What Happens After Death?

Pat Zukeran

Differing Perspectives on Death

For the entire existence of mankind, he has struggled with the question, What happens after death? There are competing answers to this question.

Those who hold to the world view of atheism believe that, at death, one ceases to exist. There is no afterlife or eternal soul that continues to exist. All there is to look forward to is our inevitable death. Scientists tell us that the universe is expanding, growing farther and farther apart. As it does, its energy is being used up, and eventually the stars will burn out and all matter will collapse into dead stars and black holes. It is in the face of this future that the atheist must seek to find meaning and purpose for his own existence in this vast universe.

If this is the future of mankind, then we must come to the same conclusion as atheist philosophers of the past. Life is absurd and meaningless without God or immortality. Solomon first wrote of this in the book of Ecclesiastes. Written after he had turned away from God and was seeking fulfillment in pleasures, work, sex, fame, money, and power, he comes to this conclusion: “Man’s fate is like that of the animals; the same fate awaits them both: As one dies, so dies the other. All have the same breath; man has no advantage over the animal. Everything is meaningless. All go to the same place; all come from dust, and to dust all return” (Eccl. 3:19-20). In a similar fashion, atheist philosophers such as Voltaire, Russell, Sarte, and Eliot have come to the same conclusion.

To those who hold the world view of pantheism, one goes through the endless cycle of reincarnation until the cycle is broken and the person becomes one with the divine. What form a person becomes in the next life depends on the quality of life lived or on the knowledge attained in the previous life. When one unites with the divine, he ceases to exist as an individual, but exists as part of the divine life force, like a drop of water returning to the ocean.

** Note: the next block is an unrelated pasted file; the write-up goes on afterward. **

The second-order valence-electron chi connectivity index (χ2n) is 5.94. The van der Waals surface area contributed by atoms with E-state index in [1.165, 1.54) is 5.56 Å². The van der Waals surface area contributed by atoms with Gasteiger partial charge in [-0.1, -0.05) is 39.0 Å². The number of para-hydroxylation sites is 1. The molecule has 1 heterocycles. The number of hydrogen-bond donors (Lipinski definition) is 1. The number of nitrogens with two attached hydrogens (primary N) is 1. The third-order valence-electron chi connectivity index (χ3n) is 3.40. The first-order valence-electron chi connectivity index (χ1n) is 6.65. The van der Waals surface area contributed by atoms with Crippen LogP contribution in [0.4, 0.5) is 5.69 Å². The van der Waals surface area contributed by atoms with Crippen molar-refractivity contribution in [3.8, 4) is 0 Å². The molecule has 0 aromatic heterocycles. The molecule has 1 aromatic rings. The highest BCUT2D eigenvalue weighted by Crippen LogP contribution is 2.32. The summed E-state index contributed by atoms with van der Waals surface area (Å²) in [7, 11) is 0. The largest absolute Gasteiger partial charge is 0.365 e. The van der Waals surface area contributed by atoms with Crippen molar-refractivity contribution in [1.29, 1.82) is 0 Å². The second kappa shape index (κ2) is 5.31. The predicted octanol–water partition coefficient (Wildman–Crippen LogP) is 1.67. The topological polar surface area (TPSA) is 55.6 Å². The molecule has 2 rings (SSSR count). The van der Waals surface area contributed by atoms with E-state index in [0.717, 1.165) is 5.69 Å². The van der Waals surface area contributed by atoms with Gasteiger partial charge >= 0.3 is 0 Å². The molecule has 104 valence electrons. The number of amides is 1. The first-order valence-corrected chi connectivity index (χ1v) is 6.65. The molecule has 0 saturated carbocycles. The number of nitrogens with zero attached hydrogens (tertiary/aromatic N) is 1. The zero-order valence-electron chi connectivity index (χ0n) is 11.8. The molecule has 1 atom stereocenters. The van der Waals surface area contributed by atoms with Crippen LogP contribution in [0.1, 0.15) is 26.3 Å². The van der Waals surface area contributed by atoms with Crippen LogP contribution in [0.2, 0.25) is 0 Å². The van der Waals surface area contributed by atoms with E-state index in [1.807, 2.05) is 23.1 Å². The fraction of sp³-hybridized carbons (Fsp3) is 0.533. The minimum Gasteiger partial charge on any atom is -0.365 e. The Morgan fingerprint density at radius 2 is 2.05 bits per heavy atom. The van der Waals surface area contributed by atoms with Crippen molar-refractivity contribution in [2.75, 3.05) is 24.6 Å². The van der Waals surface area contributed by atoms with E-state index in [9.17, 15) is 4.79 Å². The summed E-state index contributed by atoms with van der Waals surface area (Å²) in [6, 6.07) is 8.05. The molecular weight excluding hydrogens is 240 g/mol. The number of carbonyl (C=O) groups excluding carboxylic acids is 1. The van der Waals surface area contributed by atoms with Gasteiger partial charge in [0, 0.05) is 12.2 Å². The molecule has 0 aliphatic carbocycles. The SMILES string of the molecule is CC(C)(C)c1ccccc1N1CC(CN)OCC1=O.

Those who hold to the animistic religions believe that after death the human soul travels to the land of the underworld, also called the realm of the shadows. For eternity they wander in darkness, experiencing neither joy nor sorrow. Some of the spirits of the deceased may be called upon to aid or torment those on earth.

However, the Bible gives us a unique, contrasting view of death. Scripture makes it clear in Hebrews 9:27, “[M]an is destined to die once and after that to face judgment. . . .” The Bible makes it clear that once our life here on earth is done, we will stand before God to receive our destiny: either eternal life with Him, or the second death in separation from Him.

Upon death the soul separates from the body. 2 Corinthians 5:8 states, “We are confident, I say and would prefer to be away from the body and at home with the Lord.” Luke 16:19-31 gives proof that one’s being exists in full consciousness in heaven or hell. Our personality, memories, and feelings will continue to exist.

In human history, only Jesus has conquered sin and death through His resurrection. For Christians, death is not something we fear. Instead, at death we arrive home in heaven. To live means we exist in a foreign country. Death has lost its sting and now has become a victory through Jesus our Lord.